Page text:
The headline messages to come out of yesterday's meeting of the All Party Parliamentary Group on Insurance & Financial Services are that there is still no certainty over the implementation timetable and that some of the crucial issues about equivalency in the treatment of assets remain unresolved.
Peter Skinner, the Labour MEP most closely involved in the debates on Solvency 2 in the European Parliament, offered a frank and clear summary of where the challenges to implementation lie and the possible solutions.
On the timetable, it was clear that many of the industry observers at the meeting just wanted certainty, even if the meant looking into the middle distance at 2017. One of their biggest fears is that a sudden rush to implementation might leave them operating under two regimes, increasing the already considerable costs of compliance with the new regime. Mr Skinner was able to offer some reassurance on the dangers of two reporting regimes overlapping, promising that the European Parliament and the Commission were both aware of the need to avoid this.
He did inject an element of political reality into the debate about the timetable by pointing out that both the Commission and the Parliament are due to run until 2015 and will be keen to resolve this issue before their respective mandates run out. This would be advantageous to the insurance industry too as it will hardly relish the challenge of restarting a highly technical debate with new MEPs and Commissioners.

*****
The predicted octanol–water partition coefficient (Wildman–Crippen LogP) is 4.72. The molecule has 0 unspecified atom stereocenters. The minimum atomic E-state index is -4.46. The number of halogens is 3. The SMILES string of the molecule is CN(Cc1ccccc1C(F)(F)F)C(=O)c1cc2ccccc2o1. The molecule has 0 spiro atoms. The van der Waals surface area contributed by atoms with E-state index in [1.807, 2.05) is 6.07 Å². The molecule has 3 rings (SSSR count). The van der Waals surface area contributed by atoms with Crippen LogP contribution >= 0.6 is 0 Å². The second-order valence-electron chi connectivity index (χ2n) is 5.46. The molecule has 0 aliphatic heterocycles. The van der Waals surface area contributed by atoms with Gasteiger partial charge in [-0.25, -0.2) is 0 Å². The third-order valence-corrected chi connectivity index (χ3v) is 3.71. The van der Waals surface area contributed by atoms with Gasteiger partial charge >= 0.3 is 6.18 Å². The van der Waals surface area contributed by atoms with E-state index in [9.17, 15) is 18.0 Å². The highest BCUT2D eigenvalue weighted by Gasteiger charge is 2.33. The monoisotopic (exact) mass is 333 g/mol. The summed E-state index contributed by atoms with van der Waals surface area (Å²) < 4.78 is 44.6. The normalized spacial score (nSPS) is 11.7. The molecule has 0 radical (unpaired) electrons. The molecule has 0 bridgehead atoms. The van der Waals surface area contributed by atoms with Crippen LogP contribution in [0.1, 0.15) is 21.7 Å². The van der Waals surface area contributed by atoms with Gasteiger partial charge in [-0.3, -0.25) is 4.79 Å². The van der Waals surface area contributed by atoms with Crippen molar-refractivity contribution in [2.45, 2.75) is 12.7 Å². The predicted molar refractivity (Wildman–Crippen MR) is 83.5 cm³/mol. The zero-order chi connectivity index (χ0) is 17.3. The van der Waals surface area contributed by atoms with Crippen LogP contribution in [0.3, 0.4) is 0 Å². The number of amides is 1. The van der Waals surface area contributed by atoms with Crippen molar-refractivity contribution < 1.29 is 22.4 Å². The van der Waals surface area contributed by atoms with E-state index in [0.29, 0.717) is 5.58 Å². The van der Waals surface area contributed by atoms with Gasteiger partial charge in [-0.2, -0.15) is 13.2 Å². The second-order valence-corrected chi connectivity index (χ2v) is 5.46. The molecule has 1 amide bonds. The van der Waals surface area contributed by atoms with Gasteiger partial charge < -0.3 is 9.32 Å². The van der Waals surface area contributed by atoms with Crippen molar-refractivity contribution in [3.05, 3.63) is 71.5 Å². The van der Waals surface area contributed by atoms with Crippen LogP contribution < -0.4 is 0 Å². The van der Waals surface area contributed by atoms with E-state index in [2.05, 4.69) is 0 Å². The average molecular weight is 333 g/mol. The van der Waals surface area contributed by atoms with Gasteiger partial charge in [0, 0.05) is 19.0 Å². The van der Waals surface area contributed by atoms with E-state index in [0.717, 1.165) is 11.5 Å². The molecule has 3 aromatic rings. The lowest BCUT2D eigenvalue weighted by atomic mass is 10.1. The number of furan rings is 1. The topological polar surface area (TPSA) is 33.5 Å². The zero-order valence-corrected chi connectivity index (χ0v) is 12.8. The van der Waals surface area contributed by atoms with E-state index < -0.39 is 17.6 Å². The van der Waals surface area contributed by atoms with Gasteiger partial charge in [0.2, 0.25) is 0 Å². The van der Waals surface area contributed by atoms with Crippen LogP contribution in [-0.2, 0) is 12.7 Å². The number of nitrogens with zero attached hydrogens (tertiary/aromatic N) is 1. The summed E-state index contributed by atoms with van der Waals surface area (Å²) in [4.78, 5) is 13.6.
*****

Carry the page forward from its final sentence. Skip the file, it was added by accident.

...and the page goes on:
The need to sort out the equivalence issues around assets, especially the less liquid assets, was acknowledged by Mr Skinner, who accepted some of the broader political and economic consequences of not getting this sorted out, such as the failure to get the insurance industry to invest in infrastructure bonds. It was also pointed out that the lack of clarity was inhibiting product innovation in the UK in key policy areas such as long term care. The lack of agreement of the status of housing assets has made insurers very wary of meeting the challenges set out in the Dilnot report.
A lot clearly depends on the outcome of the various technical assessments that are promised by the end of April and whether these satisfy the crucial French and German concerns, said Mr Skinner.
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